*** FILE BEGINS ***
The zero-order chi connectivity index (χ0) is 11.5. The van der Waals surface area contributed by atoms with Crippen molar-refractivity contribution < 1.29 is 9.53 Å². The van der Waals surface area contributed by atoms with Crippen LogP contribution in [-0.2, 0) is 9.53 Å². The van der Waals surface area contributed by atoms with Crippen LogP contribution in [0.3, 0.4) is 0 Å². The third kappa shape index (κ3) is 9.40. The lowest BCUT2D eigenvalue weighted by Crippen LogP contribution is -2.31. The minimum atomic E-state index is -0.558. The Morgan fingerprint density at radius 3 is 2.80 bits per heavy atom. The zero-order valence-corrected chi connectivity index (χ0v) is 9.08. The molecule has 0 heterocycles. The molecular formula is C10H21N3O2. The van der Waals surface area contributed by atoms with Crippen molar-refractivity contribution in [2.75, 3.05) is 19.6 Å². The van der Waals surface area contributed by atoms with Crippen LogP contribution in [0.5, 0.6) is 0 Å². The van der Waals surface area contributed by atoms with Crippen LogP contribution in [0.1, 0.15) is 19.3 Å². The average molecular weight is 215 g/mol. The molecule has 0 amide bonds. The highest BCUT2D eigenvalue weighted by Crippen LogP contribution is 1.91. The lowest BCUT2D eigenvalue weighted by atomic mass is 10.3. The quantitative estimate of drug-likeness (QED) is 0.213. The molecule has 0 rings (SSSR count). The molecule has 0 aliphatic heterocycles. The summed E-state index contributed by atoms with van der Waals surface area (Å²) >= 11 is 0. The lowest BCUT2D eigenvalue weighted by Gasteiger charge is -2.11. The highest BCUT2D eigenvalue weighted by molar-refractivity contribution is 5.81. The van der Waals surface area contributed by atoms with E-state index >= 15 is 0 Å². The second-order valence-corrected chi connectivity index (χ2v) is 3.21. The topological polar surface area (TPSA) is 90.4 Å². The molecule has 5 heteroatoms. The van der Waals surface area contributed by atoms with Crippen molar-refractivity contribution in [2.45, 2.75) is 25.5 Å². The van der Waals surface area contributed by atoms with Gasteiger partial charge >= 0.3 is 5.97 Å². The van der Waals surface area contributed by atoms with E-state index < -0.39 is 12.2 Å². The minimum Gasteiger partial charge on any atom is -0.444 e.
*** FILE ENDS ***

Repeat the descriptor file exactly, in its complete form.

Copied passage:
The zero-order chi connectivity index (χ0) is 11.5. The van der Waals surface area contributed by atoms with Crippen molar-refractivity contribution < 1.29 is 9.53 Å². The van der Waals surface area contributed by atoms with Crippen LogP contribution in [-0.2, 0) is 9.53 Å². The van der Waals surface area contributed by atoms with Crippen LogP contribution in [0.3, 0.4) is 0 Å². The third kappa shape index (κ3) is 9.40. The lowest BCUT2D eigenvalue weighted by Crippen LogP contribution is -2.31. The minimum atomic E-state index is -0.558. The Morgan fingerprint density at radius 3 is 2.80 bits per heavy atom. The zero-order valence-corrected chi connectivity index (χ0v) is 9.08. The molecule has 0 heterocycles. The molecular formula is C10H21N3O2. The van der Waals surface area contributed by atoms with Crippen molar-refractivity contribution in [2.75, 3.05) is 19.6 Å². The van der Waals surface area contributed by atoms with Crippen LogP contribution in [0.5, 0.6) is 0 Å². The van der Waals surface area contributed by atoms with Crippen LogP contribution in [0.1, 0.15) is 19.3 Å². The average molecular weight is 215 g/mol. The molecule has 0 amide bonds. The highest BCUT2D eigenvalue weighted by Crippen LogP contribution is 1.91. The lowest BCUT2D eigenvalue weighted by atomic mass is 10.3. The quantitative estimate of drug-likeness (QED) is 0.213. The molecule has 0 rings (SSSR count). The molecule has 0 aliphatic heterocycles. The summed E-state index contributed by atoms with van der Waals surface area (Å²) >= 11 is 0. The lowest BCUT2D eigenvalue weighted by Gasteiger charge is -2.11. The highest BCUT2D eigenvalue weighted by molar-refractivity contribution is 5.81. The van der Waals surface area contributed by atoms with E-state index >= 15 is 0 Å². The second-order valence-corrected chi connectivity index (χ2v) is 3.21. The topological polar surface area (TPSA) is 90.4 Å². The molecule has 5 heteroatoms. The van der Waals surface area contributed by atoms with Crippen molar-refractivity contribution in [2.45, 2.75) is 25.5 Å². The van der Waals surface area contributed by atoms with Gasteiger partial charge >= 0.3 is 5.97 Å². The van der Waals surface area contributed by atoms with E-state index < -0.39 is 12.2 Å². The minimum Gasteiger partial charge on any atom is -0.444 e.